Teaching English in a Czech elementary school in Covid times
*NOTE: In the following essay, I have changed my students’ names to protect their privacy. I doubt they ever thought they would be mentioned in their English teacher’s blog. The authenticity of their story remains.
To teach is to learn twice. – Joseph Joubert
I peered over my student’s shoulder. I saw the black inked letters J-O-N-Y printed on the white nametag I’d folded and placed on each student’s desk. My student, otherwise known to his Czech classmates as Jonáš,* looked at me for approval. I am Johnny, he told me. Is it right? I grinned. Yes, that’s right. Just add an “H” and double the “N.” Johnny looked puzzled. H like horse, I said. N like nose. I pointed to the letters on the ABC chart I’d stuck to the magnetic white board. Johnny nodded.
It was my first class on my first day of teaching at a local village school, a school I passed every day on my morning runs but I’d only recently entered as an employee. And Johnny was my first Czech student to give himself a nickname.
A few minutes before, I’d said, Write your name on your name tag. I held up my Emily name tag, which was adorned with an open book and a blue bicycle. I like reading. I mimed opening a book. I like riding on my blue bike. I mimed pedaling. What do you like? Do you like cats? Or playing football? Draw something you like.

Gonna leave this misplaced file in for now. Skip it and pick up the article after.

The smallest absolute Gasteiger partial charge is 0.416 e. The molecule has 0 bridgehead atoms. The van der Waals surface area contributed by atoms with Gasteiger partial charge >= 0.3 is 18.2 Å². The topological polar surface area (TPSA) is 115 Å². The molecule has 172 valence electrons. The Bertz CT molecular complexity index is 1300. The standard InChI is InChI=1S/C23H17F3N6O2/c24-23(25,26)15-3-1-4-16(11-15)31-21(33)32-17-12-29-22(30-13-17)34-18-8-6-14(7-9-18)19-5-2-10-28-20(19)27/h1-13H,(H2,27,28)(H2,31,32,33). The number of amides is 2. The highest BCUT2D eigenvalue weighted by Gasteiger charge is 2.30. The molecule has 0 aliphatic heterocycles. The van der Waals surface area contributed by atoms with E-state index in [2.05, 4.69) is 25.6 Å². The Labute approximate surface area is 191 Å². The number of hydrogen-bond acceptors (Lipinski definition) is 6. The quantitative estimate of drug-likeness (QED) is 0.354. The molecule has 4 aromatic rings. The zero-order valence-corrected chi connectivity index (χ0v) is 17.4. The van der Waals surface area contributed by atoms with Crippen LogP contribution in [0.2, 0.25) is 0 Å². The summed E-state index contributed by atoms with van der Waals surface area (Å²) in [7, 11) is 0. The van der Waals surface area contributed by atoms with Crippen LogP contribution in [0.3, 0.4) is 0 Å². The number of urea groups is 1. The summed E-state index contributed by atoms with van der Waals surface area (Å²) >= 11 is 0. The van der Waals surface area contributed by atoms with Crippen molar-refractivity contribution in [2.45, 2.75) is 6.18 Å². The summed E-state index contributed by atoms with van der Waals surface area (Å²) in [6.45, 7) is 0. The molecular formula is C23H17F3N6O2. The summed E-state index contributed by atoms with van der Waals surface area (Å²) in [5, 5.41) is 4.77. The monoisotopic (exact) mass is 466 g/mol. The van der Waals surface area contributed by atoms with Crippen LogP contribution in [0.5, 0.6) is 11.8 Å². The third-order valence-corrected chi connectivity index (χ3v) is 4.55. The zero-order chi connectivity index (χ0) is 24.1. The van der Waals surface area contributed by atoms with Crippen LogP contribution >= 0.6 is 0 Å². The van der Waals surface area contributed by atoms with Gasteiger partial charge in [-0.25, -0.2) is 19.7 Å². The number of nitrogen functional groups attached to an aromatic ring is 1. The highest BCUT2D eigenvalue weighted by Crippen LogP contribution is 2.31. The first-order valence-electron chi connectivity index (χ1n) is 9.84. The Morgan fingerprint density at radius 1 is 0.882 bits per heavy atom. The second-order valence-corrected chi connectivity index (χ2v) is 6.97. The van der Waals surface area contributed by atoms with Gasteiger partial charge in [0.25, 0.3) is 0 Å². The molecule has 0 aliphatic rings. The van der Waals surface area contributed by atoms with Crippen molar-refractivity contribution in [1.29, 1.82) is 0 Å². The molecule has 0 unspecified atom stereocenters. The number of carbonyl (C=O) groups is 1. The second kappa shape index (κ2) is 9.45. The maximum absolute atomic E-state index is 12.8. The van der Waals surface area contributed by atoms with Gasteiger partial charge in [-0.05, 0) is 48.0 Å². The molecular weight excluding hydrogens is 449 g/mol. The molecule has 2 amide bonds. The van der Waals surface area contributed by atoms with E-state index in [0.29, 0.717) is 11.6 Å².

I felt 12 pairs of eyes staring back at me. No one picked up his or her pencil. These students were in the 5th grade. According to their Oxford leveled course books, they have should been able to respond to even more complicated phrases. However, as I gauged from their questioning expressions, they weren’t used to their English teacher giving them directions in English.
They looked, how I felt. Scared.
As a long-term language learner, I knew fear wasn’t the best motivator. I needed to earn their trust. Or, at least, to keep them from sliding out of their seats toward the floor. But, first, they had to understand me.
I picked up my pencil and started tracing over the letters in my name. Johnny caught on. Others followed. I reminded myself to speak even slower. The next phrase I taught them was, Emily, I don’t understand. Can you say it again, please?
When I told my friends and family that I had accepted a new job as an elementary English teacher in a state-run Czech school, many of them asked Why? For years, I’d taught after-school English lessons to small groups and one-to-one lessons for adults and younger learners. I had the privilege of working with students whose parents had the motivation and the means to invest in their children’s linguistic future. I also had the freedom to set my own schedule.
Yet, after spending a year, dressed in leggings, not caring whether it was Wednesday or Sunday, I craved the discipline (and perhaps the thrill) of entering an unknown space with a beginner’s mindset. I wanted to put on a real pair of trousers, to connect face-to-face with new learners, and to get feedback from other educators. Returning to the public school system seemed like my ideal next adventure.
When the principal of a nearby village school called in mid-June eager to fill an unexpected opening for an English teacher for grades 1-5, it felt like a sign. I knew my decision seemed a bit counterintuitive – I could make more money in less time teaching private lessons, and I would lose the freedom of scheduling my own day.